A recent incident in France has reignited the discussion about the often shaky relationship between those with a camera, and those with arresting powers.
The security apparatus can be astonishingly camera-shy, as I’ve discussed before. This is a worldwide problem, as is readily verified by searching for wobbly close-ups of policemen’s palms on YouTube, but it’s certainly become an issue in France in the last few days.
One key incident occurred last week, when video footage secured the suspension of three Paris police officers who were filmed attacking a music producer by the name of Michel Zecler on the night of November 21st. Zecler admits being outside without a mask, in contravention of local infection control measures, but it’s not clear why it took three trained and armed police officers five full minutes to subdue a single man. Without video evidence it would have been his word against theirs.
Apparently blind to irony, just a week later, Paris police were busily tear-gassing people protesting a new law which would put people who photographed police at risk of arrest. The rules in question come under France’s loi relative à la sécurité globale (“law on global security”), which would, in its original form, have made it illegal, in translation, to “disseminate… with the purpose of harming their physical or psychological integrity, any image of the face or any other identifying characteristic of an officer of the police or national gendarmerie.”
It’s difficult to imagine the phrase “psychological integrity” having a particularly well-defined legal meaning, but the intent is clear. French Interior Minister Gérald Darmanin promised in an interview on French news channel BFM TV earlier in November that he had “promised to [prevent] broadcast of the image of police and gendarmes on social media.” The very same Darmanin later told the Paris chief of police to suspend the three men who attacked Michel Zecler; sometimes, people are hard to figure out.
Police officers patrol in Paris. Image: Shutterstock.
In the end, this is recognisable as yet another subtle variation on rules which have been tried a lot, including in the UK. Looking into this, we quickly encounter the modern authoritarian’s favourite word in the title of the Terrorism Act 2000, which prohibits, with enormous vagueness, “a record of information of a kind likely to be useful to a person committing or preparing an act of terrorism.” The Metropolitan Police’s own guidelines state that “An arrest would only be lawful if an arresting officer had a reasonable suspicion that the photographs were being taken in order to provide practical assistance to a person committing or preparing an act of terrorism.” It’ll be interesting to see if a blameless photographer is ever actually convicted under this law, though there are many ways to justify an arrest.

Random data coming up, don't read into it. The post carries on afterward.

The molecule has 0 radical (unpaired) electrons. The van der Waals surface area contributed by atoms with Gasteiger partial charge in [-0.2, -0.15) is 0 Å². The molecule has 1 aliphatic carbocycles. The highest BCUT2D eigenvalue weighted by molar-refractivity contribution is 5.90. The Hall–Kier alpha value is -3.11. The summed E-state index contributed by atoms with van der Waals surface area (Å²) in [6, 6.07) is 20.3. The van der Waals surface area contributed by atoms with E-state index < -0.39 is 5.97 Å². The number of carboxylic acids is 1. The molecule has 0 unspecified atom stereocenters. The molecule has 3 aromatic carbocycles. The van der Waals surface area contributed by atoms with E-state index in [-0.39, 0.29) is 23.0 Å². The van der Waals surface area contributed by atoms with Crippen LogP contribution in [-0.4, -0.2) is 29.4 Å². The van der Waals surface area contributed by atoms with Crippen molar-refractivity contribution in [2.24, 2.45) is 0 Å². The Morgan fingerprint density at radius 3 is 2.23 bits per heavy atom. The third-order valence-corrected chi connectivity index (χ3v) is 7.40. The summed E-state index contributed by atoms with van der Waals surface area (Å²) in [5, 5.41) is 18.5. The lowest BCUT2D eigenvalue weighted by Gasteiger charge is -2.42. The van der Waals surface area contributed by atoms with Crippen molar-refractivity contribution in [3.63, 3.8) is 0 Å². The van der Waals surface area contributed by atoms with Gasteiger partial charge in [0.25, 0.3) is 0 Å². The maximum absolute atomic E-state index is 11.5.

For the sake of comparison, in the USA, as in many free-world jurisdictions, the situation seems at least as permissive; the American Civil Liberties Union make it clear that “when in public spaces where you are lawfully present you have the right to photograph anything that is in plain view.” Even so, as so often, America does things biggest. The ACLU reports an incident in Nebraska, in 2014, in which thirty-two (yes, seriously, thirty-two) police officers charged, without warrant, into someone’s house with apparently no purpose other than suppressing video evidence. Had someone else not filmed the entire incident from across the street – and had the good sense to keep quiet about it until later – nothing would likely have happened, and even then, only four of the thirty-two were dismissed, and a mere two charged with crimes.
Most incidents, of course, are not nearly so dramatic, and Darmanin’s promise about preventing social media posts seems calculated to avoid embarrassment as much as anything. Most YouTube-worthy cameraperson encounters involve “auditors,” people who film in the deliberate hope of provoking drama, which security people then obediently provide. Often both parties come off as dislikable and professional crew often take a dim view of the way it adds tension to a police-press relationship that’s already tenser than it needs to be. We could, however, also compare it to the freedom-of-navigation exercises undertaken by international navies in contested waters, which are also done, really, just to make a point.
Regardless, the easiest solution is for security people to refrain from gifting the auditor the anticipated drama. It should not be too much to ask any security professional to maintain a calm and friendly demeanour in the face of provocation, and keeping a cool head will certainly result in a less embarrassing social media reaction.
That being the case, let’s end with some advice for anyone with a high-visibility jacket and the imperative to ask questions of anyone with a camera. If there’s someone hanging around outside your building filming, or if private security reports someone filming the shopping centre, take a deep breath and count to ten, because in case it bears repeating yes, we are, overwhelmingly, free to shoot the police station, the private cars in the car park, people coming and going, their wives and their children and the paperwork they’ve incautiously left sticking out of a shoulder bag, and then publicise the results. And yes, if the bad guys want to do that it’s very difficult to stop them.
If you’re a police officer, that’s probably quite annoying, but even the slightest degree of negativity plays directly into the hands of the person with the camera.
So, smile while you’re asking your questions, because no matter how great you look in your work clothes, dayglo yellow rarely renders well on YouTube.